Global data

A web initiative means field data collected for school work becomes a valuable resource for geographers and scientists around the world. Chris Johnston explains how it works

When students know that field data they are asked to collect will not be used for anything more than their assignments, it is understandable that the motivation factor may not be too high. But would they be more interested in gathering information if they knew it would contribute to a global endeavour helping to boost scientific understanding of the environment?

Andy Tasker thinks the answer is yes. He is the UK co-ordinator of the GLOBE Programme, in which pupils from key stage 2 to 4 measure aspects of their local environment, report their findings on the internet and compare their results with those collected by their counterparts in more than 100 countries.

GLOBE has become one of the biggest international schools programmes since it was launched by NASA in the United States in 1994. It arrived in Britain four years ago and more than 300 UK schools are now participating. The initiative has three aims: to enhance environmental awareness; increase scientific understanding of the Earth; and provide opportunities for pupils to increase their achievements.

Activities focus on - weather, water, soils, land cover and biology and sustainable development - all linked to the national curriculum and helping develop not only geography but science, ICT and numeracy skills.

More than 15,000 records have been submitted by British students to the global total of seven million. Because data is collected in standard ways by students around the world, it is scientifically valid and comparable. "Not only is this extremely valuable to scientists, but it is what really brings the programme to life for children," says Andy Tasker, who is also chief executive of the Warwickshire Wildlife Trust and a former teacher and lecturer.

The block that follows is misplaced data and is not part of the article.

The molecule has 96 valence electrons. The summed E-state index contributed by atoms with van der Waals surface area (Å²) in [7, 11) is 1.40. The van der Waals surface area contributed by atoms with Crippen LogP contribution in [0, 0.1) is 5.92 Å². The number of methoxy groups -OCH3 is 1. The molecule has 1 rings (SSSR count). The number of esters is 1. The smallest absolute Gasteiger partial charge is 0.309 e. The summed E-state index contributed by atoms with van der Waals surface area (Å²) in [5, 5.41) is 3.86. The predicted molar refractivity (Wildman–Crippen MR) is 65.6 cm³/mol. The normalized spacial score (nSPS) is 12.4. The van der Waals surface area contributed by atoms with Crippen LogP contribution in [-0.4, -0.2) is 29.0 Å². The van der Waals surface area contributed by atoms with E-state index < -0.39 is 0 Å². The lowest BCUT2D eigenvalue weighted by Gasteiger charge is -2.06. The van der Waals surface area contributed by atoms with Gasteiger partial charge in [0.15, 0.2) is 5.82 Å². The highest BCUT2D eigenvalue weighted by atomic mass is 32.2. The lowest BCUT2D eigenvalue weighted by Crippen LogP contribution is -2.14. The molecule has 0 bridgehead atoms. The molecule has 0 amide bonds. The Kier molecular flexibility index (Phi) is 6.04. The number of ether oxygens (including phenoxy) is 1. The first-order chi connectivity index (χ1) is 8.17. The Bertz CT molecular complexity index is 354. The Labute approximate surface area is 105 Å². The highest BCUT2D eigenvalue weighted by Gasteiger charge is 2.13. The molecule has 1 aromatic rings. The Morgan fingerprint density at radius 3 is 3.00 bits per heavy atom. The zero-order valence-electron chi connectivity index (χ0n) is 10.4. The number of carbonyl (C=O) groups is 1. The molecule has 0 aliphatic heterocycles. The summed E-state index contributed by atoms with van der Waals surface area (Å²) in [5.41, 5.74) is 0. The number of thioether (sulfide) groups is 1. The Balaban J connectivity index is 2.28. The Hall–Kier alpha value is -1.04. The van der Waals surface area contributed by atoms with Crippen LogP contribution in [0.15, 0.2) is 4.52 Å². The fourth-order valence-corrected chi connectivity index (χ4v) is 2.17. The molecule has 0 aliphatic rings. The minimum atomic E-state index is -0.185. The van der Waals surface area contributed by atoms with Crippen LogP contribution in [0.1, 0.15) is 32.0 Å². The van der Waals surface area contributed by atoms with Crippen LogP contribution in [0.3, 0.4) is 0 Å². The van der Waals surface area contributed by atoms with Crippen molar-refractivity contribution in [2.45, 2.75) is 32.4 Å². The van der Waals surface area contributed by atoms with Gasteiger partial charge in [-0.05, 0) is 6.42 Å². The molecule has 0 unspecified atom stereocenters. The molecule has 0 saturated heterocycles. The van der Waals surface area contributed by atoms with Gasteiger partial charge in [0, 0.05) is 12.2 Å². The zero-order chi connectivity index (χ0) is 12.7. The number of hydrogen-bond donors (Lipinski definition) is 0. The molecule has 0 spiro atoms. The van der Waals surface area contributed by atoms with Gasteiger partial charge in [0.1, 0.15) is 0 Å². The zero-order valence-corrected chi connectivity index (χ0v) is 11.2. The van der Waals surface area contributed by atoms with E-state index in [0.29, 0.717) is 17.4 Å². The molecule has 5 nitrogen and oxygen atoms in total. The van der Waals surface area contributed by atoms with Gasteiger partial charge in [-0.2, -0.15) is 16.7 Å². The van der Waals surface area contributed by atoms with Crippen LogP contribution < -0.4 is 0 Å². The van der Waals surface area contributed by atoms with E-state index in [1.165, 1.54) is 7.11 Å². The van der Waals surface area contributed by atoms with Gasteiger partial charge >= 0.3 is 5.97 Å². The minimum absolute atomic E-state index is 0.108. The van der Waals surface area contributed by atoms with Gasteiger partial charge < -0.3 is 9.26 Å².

One GLOBE project, Clydewatch, involves about 300 pupils in the Glasgow area monitoring weather conditions in the 2,200-square mile catchment area of the river Clyde. Like students at any school participating in the initiative, they enter information on forms on the website, and it is then used to produce maps and graphs. As well as the data available on the website, weather station records and satellite images from NASA and the US National Oceanic and Atmospheric Administration can be accessed.

The programme helps students learn to observe, make measurements, record data, develop theories and develop presentation skills, as well as become confident internet users, says Andy Tasker.

For schools to get involved with GLOBE, teachers must take a three-hour training session that offers an overview of the project and explains how to use the website. Teachers can sign up for training as individuals but Andy Tasker says it is better if two or three train, so that they can support each other.

Sessions are offered through local education authorities, but in a drive to increase from 800 the number of British teachers who have taken a session, six science and environment centres are now offering training. They are Doncaster's Earth Centre, the National Space Centre in Leicester, @Bristol, the Manchester Museum Discovery Centre, the Glasgow Science Centre and the Science Museum in London. The centres provide training and support to schools in a 50-mile radius. Sessions cost pound;50 per teacher.

For details contact Andy Tasker Tel: 02476 639 663 Email: admin@globe.org.ukThe British GLOBE website is at www.globe.org.uk and the US site is www.globe.gov

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